(Posted 3:30 p.m., Oct. 2)
Play about McGonigle murders both powerful and poignant
By Fred Sherwin
Julia McGonigle, played by Sarah Benfield,
beseeches her husband James, played by Nick Dubus, to find their two missing daughters during the Vintage Stock Theatre production of ‘Outrage: The McGonigle Murders’. Fred Sherwin/Photo
While many people may think that abductions and child murderers are by and large phenomenons born out of the latter part of the 20th century, the sad truth of the matter is that they have been around since the dawn of time.
The McGonigle Murders”, being presented this month at
the Cumberland Heritage Village Museum by the Vintage
Stock Theatre company, tells the story of the 1890 abduction
and murder of Mary and Eliza McGonigle in the peaceful
rural community of Cumberland Village.
two girls, age 12 and 14, went missing while walking home
from school on a wet and dreary October evening. Their
father, thinking that they had stayed over at a friend’s
house to avoid the storm, didn’t notify the authorities
until late the next day.
same evening, they were found lying side by side not far
from the road home from school. Autopsies revealed that
the girls had been sexually assaulted and strangled to
the next day, a drifter named Narcisse Larocque had been
arrested and charged with the girls’ murder based on eye
witness accounts that put him in the same vicinity of
the crime at about the same time it occurred. The only
other evidence as a boot print that matched one of Larocque’s
a short trial in L’Orignal during which his lawyer presented
a token defence, he was hung in the L’Orignal jail and
buried in the jail yard.
The McGonigle Murders” tells the story of the events surrounding
the murders, the reaction of the community afterwards
and the subsequent trial and hanging through a series
of six vignettes acted out by lamplight on the museum
the first scene the audience is introduced to John Radclive,
Ontario’s only professional hang man at the time, who
was assigned the task of dispatching criminals like Larocque.
is played wonderfully by Scott Kristjanson who is making
his theatrical debut in the production.
is Kristjanson’s job to set the mood of the play which
he does extremely well. After the opening scene the audience
is lead to the church where a crowd has already assembled
and Julia McGonigle, played by Nick Dubus and Sarah Benfield,
are frantic to find their daughters. Nightfall has already
set in and a large search party has been formed.
long after the search party sets out, a large scream pierces
the night signaling that the girls’ bodies have been found.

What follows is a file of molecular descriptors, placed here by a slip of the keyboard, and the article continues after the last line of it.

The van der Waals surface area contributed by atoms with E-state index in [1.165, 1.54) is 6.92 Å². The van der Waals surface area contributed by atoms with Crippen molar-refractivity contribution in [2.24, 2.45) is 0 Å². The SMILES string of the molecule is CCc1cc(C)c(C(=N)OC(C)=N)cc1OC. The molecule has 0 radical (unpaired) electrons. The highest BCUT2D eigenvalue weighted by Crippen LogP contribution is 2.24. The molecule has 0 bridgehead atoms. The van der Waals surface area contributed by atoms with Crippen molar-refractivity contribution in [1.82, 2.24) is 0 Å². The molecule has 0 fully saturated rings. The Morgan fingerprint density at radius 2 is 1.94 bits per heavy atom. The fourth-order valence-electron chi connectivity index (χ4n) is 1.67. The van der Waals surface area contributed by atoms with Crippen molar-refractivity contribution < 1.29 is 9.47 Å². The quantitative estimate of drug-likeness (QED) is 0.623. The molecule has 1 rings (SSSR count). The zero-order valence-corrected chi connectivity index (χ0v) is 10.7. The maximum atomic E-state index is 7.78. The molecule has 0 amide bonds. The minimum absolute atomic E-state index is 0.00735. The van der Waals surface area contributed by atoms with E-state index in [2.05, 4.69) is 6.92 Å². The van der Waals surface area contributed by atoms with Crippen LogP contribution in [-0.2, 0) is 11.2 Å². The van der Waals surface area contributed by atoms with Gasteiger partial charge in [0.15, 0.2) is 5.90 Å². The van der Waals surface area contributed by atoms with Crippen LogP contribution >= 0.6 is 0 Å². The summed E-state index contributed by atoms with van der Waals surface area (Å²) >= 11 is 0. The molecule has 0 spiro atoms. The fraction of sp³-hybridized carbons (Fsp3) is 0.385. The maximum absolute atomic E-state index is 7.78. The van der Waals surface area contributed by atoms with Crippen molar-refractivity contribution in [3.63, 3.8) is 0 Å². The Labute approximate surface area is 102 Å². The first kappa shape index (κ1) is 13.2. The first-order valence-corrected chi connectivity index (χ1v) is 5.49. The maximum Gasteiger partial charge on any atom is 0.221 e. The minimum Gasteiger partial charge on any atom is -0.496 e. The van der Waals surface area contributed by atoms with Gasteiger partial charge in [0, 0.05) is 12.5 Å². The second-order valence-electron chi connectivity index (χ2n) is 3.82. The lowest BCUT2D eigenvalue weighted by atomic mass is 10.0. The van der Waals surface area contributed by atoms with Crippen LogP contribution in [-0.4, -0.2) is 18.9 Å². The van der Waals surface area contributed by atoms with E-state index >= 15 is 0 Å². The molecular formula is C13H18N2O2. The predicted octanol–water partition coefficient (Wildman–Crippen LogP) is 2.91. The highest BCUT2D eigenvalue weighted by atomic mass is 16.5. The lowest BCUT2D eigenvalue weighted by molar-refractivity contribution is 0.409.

the third scene, James and Julia McGonigle learn of their
daughters’ fate. Julia McGonigle is completely distraught
as one might imagine. The audience also finds out that
the McGonigles had lost four of their children to black
diptherea just two years before.
an exchange between the police constable and the village
doctor, Ben Bernard, who is described as a half-wit and
a simpleton comes forward saying that he saw a man walking
down the road shortly after the girls were killed.
man he describes is Larocque, who worked with James McGonigle
and ate in the McGonigle household.
next scene is outside the coroner’s inquest. Several of
the town’s people and other hangers on are demanding that
Larocque be handed over to them so they can kill him themselves
and spare the need for a trial.
fifth scene which takes place several months later, is
perhaps the most powerful. Julia McGonigle has had another
daughter and has named her Mary. She tells an astonished
neighbour that she plans to have yet another daughter
and call her Eliza.
the outset of the scene the neighbour, Margaret Cochrane,
questions how God could have taken the daughters after
he had already claimed the McGonigles’ other four children.
Julia McGonigle explains that her new baby was sent to
her by Mary and Eliza. “She’s a gift from my two angels,”
she tells her neighbour.
final scene is given a glimpse of what the trial was like
followed by the guilty verdict and Larocque’s denouement.
The McGonigle Murders” is powerful play that will have
you questioning the degree to which any of us are safe
in our own communities as well as how we might react if
we were caught up in the same set of circumstances either
as a parent, or a member of small community like Cumberland
what makes the play even more poignant is the fact that
the events are historically true, right down to much of
the dialogue which was taken from newspaper accounts of
play’s director and writer, Susan Flemming has once again
done a marvelous job in presenting a dramatically presentation
of a piece of local history which many residents who are
relatively new to the area have never heard of before.
But she couldn’t have pulled it off without a wonderful
and Benfield were superb as the distraught parents as
was Kristjanson, who I already mentioned earlier. Dan
Smythe, who has been in more Vintage Stock productions
than I can count, also did a great job as Benjamin Bernard,
as did Reid Delong who played Constable Lavergne.
rest of the cast is rounded out by Vintage Stock Theatre
veteran Richard Marquis as John Gamble, John Cook as Dr.
Ferguson, Micheline Mathon as Margaret Cochrane, Émilie
Perron-Clow as Cozey McCallum, Paul Sales as D.B. McLennan,
Hayden Smith as Albert Constantineau and André Dimitrijevic
as the judge. But my favourite performance of them all
was delivered by young Tyler Smith who played James Cochrane.
seen maybe three or four plays with Smith in the cast
and he has stood out in everyone of them. He’s talented,
incredibly self-assured for someone so young, and he has
a very bright future ahead of him.
The McGonigle Murders” is on this Friday and Saturday
night at the Cumberland Heritage Village Museum starting
at 8 p.m. Tickets are $12 each available at the door.
was made possible thanks to the generous support of our local
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